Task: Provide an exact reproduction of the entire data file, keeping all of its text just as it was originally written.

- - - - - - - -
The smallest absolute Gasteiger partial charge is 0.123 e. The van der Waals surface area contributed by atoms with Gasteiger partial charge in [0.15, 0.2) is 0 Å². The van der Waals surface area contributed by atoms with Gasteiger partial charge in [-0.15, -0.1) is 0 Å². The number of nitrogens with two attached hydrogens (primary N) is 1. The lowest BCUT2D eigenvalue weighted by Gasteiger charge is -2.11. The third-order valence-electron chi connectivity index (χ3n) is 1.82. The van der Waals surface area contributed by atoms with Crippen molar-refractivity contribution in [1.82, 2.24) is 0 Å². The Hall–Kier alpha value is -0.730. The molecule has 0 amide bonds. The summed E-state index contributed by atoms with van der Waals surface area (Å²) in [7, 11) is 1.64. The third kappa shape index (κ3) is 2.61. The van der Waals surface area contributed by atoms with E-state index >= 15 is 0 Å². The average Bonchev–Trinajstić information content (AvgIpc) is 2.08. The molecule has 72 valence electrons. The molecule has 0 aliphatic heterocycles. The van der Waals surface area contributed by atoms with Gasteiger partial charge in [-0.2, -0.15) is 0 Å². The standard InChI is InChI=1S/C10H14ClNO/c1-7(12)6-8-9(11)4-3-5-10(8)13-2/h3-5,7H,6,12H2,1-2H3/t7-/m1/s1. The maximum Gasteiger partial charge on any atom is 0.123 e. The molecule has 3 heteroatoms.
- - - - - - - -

The smallest absolute Gasteiger partial charge is 0.123 e. The van der Waals surface area contributed by atoms with Gasteiger partial charge in [0.15, 0.2) is 0 Å². The van der Waals surface area contributed by atoms with Gasteiger partial charge in [-0.15, -0.1) is 0 Å². The number of nitrogens with two attached hydrogens (primary N) is 1. The lowest BCUT2D eigenvalue weighted by Gasteiger charge is -2.11. The third-order valence-electron chi connectivity index (χ3n) is 1.82. The van der Waals surface area contributed by atoms with Crippen molar-refractivity contribution in [1.82, 2.24) is 0 Å². The Hall–Kier alpha value is -0.730. The molecule has 0 amide bonds. The summed E-state index contributed by atoms with van der Waals surface area (Å²) in [7, 11) is 1.64. The third kappa shape index (κ3) is 2.61. The van der Waals surface area contributed by atoms with E-state index >= 15 is 0 Å². The average Bonchev–Trinajstić information content (AvgIpc) is 2.08. The molecule has 72 valence electrons. The molecule has 0 aliphatic heterocycles. The van der Waals surface area contributed by atoms with Gasteiger partial charge in [-0.2, -0.15) is 0 Å². The standard InChI is InChI=1S/C10H14ClNO/c1-7(12)6-8-9(11)4-3-5-10(8)13-2/h3-5,7H,6,12H2,1-2H3/t7-/m1/s1. The maximum Gasteiger partial charge on any atom is 0.123 e. The molecule has 3 heteroatoms.